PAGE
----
Dechorioned embryos were lysed using SDS lysis buffer plus protease inhibitors (cOmplete™ Protease Inhibitor Cocktail –Roche). Samples were boiled and used for SDS-PAGE and western blot assay with specific antibodies as elsewhere described45.
Chromatin Immunoprecipitation (ChIP)
We used commercial ChIP-validated anti-GFP antibody, and we performed a series of chromatin immunoprecipitations (ChIPs) in biological replicates. We followed published protocol46 with small modifications described in the Supplementary Methods Section. Libraries were prepared according to Illumina NEBNext Ultra II DNA Library Prep Kit instructions for DNA sequencing at GENyO genomics facilities.
RNA-seq experimental procedure
An average number of 350 embryos/isoform per stage where used. RNA was extracted from cell pellet according to the protocol of the RNeasy Plus Micro Kit (Qiagen). The supernatant was passed through a Microsep Advance Centrifugal Device (30 K, Pall) and RNA on the filter was extracted, in order to recover the maximum amount of RNA. The RNA was re-suspended in RNase-free H2O from the kit and kept at −80 °C till the RNAseq. RNA was quantified, and quality was checked by Qubit™ RNA HS Assay by the CABIMER genomics facility and libraries were prepared according to Illumina TruSeq Stranded mRNA instructions for RNA sequencing.
ChIP-seq and RNA-seq data analysis
Both types of sequencing data were generated on the Illumina NextSeq. 500 platform using 4 lanes per sample and 75 bp read length. RNA-seq experiments were run using paired-end sequencing whereas single-end sequencing was used for the ChIP-seq experiments. Quality control of the raw reads was done using FASTQC (v. 0.11.5) separately for each lane of a sample47. Identified overrepresented sequences and other adapter and similar technical sequences were identified and subsequently removed by Trimmomatic (v 0.38) in the palindrome mode, based on default alignment detection and scoring parameters48. Maximum information quality filtering followed by a minimum average read quality threshold of 25 was used in Trimmomatic for low quality base filtering. Following technical sequence and low-quality base removal, reads that were shorter than 40 bp were filtered out. No lane effects were observed, so reads of a sample in the different lanes were combined for subsequent analysis.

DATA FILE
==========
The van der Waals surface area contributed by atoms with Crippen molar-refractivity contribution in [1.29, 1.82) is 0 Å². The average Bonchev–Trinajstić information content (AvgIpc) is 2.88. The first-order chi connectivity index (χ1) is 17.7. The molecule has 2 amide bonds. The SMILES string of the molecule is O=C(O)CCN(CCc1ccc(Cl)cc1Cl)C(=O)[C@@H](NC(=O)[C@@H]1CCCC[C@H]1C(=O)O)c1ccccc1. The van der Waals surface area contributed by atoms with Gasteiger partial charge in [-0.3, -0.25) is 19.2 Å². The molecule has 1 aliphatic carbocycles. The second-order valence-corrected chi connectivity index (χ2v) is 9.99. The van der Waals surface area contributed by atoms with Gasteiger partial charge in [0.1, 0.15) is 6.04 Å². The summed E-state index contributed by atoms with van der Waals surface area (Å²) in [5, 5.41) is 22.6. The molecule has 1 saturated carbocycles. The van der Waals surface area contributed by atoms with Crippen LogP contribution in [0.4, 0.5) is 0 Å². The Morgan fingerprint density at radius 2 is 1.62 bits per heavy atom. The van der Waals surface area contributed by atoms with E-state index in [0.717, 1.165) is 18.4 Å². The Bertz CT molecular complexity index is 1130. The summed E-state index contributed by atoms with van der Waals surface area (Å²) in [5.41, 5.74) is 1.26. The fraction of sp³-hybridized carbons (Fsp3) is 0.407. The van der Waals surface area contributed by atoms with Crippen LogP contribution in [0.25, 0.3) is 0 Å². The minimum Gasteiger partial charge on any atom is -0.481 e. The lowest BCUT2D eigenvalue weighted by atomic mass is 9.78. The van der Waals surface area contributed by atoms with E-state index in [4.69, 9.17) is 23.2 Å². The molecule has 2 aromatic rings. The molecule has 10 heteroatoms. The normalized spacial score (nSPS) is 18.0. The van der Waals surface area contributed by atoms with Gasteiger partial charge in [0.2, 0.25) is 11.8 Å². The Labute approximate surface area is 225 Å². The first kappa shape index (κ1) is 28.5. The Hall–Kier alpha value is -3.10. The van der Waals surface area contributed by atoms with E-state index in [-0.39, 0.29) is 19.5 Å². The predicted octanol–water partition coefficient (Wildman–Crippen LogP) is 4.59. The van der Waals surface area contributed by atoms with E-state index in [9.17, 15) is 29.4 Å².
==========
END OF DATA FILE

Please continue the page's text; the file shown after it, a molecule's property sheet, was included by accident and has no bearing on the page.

We used four control stages to identify the target genes of an isoform at a time point resulting from the ChIP-seq analysis. First, each sample had an accompanying input DNA to accurately calculate and normalize the enrichment of ChIP DNA targets. Second, we used two wild type (WT) samples, one at each time point (accompanied by their input DNA samples, i.e. 4 samples total) as negative control to detect antibody unspecific binding. Third, we used GFP-only ChIP DNA in two biological replicates at the two time points (accompanied by their input DNA samples, i.e. 8 samples total) as negative control to detect GFP unspecific binding. Finally, we ran a ChIP experiment for a single sample without antibody to detect the background binding noise. For the two isoforms, we ran two biological replicates at the two time points (accompanied by their input DNA samples, i.e. 16 samples total). In total, the ChIP-seq experiment consisted of 29 sequence data files (i.e. samples – ChIP or input DNA), each run on four lanes in single-end mode.